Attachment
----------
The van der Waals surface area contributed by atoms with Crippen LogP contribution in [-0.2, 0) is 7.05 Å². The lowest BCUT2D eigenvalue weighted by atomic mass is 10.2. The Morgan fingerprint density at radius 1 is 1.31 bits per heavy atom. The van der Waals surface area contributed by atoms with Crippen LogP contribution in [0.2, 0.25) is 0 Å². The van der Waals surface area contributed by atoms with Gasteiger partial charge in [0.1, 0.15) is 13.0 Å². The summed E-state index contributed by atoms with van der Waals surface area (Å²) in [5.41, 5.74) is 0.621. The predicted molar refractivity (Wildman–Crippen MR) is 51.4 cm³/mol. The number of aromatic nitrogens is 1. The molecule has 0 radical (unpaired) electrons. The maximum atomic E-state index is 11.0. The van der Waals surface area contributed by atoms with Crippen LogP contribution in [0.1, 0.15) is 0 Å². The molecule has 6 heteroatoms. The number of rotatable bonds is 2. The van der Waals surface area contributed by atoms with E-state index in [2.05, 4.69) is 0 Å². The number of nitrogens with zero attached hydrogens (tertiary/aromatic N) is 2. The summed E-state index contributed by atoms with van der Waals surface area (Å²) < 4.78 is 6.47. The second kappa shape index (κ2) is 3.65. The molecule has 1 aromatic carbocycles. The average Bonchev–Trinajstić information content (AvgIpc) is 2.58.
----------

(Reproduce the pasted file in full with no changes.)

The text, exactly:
The van der Waals surface area contributed by atoms with Crippen LogP contribution in [-0.2, 0) is 7.05 Å². The lowest BCUT2D eigenvalue weighted by atomic mass is 10.2. The Morgan fingerprint density at radius 1 is 1.31 bits per heavy atom. The van der Waals surface area contributed by atoms with Crippen LogP contribution in [0.2, 0.25) is 0 Å². The van der Waals surface area contributed by atoms with Gasteiger partial charge in [0.1, 0.15) is 13.0 Å². The summed E-state index contributed by atoms with van der Waals surface area (Å²) in [5.41, 5.74) is 0.621. The predicted molar refractivity (Wildman–Crippen MR) is 51.4 cm³/mol. The number of aromatic nitrogens is 1. The molecule has 0 radical (unpaired) electrons. The maximum atomic E-state index is 11.0. The van der Waals surface area contributed by atoms with Crippen LogP contribution in [0.1, 0.15) is 0 Å². The molecule has 6 heteroatoms. The number of rotatable bonds is 2. The van der Waals surface area contributed by atoms with E-state index in [2.05, 4.69) is 0 Å². The number of nitrogens with zero attached hydrogens (tertiary/aromatic N) is 2. The summed E-state index contributed by atoms with van der Waals surface area (Å²) < 4.78 is 6.47. The second kappa shape index (κ2) is 3.65. The molecule has 1 aromatic carbocycles. The average Bonchev–Trinajstić information content (AvgIpc) is 2.58.